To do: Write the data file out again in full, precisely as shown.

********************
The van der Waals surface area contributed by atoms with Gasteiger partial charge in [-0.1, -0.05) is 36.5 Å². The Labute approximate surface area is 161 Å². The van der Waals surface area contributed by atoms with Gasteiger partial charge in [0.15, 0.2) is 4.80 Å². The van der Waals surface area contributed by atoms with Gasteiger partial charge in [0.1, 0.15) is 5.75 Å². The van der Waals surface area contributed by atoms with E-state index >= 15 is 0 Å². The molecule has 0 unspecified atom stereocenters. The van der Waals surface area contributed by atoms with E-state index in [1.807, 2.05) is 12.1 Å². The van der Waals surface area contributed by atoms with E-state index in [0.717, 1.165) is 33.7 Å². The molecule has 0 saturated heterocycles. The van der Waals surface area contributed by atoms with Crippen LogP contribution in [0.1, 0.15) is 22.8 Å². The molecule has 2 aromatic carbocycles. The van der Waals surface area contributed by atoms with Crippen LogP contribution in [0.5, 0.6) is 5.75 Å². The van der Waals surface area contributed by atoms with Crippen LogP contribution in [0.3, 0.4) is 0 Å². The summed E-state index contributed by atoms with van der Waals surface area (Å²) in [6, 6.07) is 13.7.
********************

The van der Waals surface area contributed by atoms with Gasteiger partial charge in [-0.1, -0.05) is 36.5 Å². The Labute approximate surface area is 161 Å². The van der Waals surface area contributed by atoms with Gasteiger partial charge in [0.15, 0.2) is 4.80 Å². The van der Waals surface area contributed by atoms with Gasteiger partial charge in [0.1, 0.15) is 5.75 Å². The van der Waals surface area contributed by atoms with E-state index >= 15 is 0 Å². The molecule has 0 unspecified atom stereocenters. The van der Waals surface area contributed by atoms with E-state index in [1.807, 2.05) is 12.1 Å². The van der Waals surface area contributed by atoms with E-state index in [0.717, 1.165) is 33.7 Å². The molecule has 0 saturated heterocycles. The van der Waals surface area contributed by atoms with Crippen LogP contribution in [0.1, 0.15) is 22.8 Å². The molecule has 2 aromatic carbocycles. The van der Waals surface area contributed by atoms with Crippen LogP contribution in [0.5, 0.6) is 5.75 Å². The van der Waals surface area contributed by atoms with Crippen LogP contribution in [0.3, 0.4) is 0 Å². The summed E-state index contributed by atoms with van der Waals surface area (Å²) in [6, 6.07) is 13.7.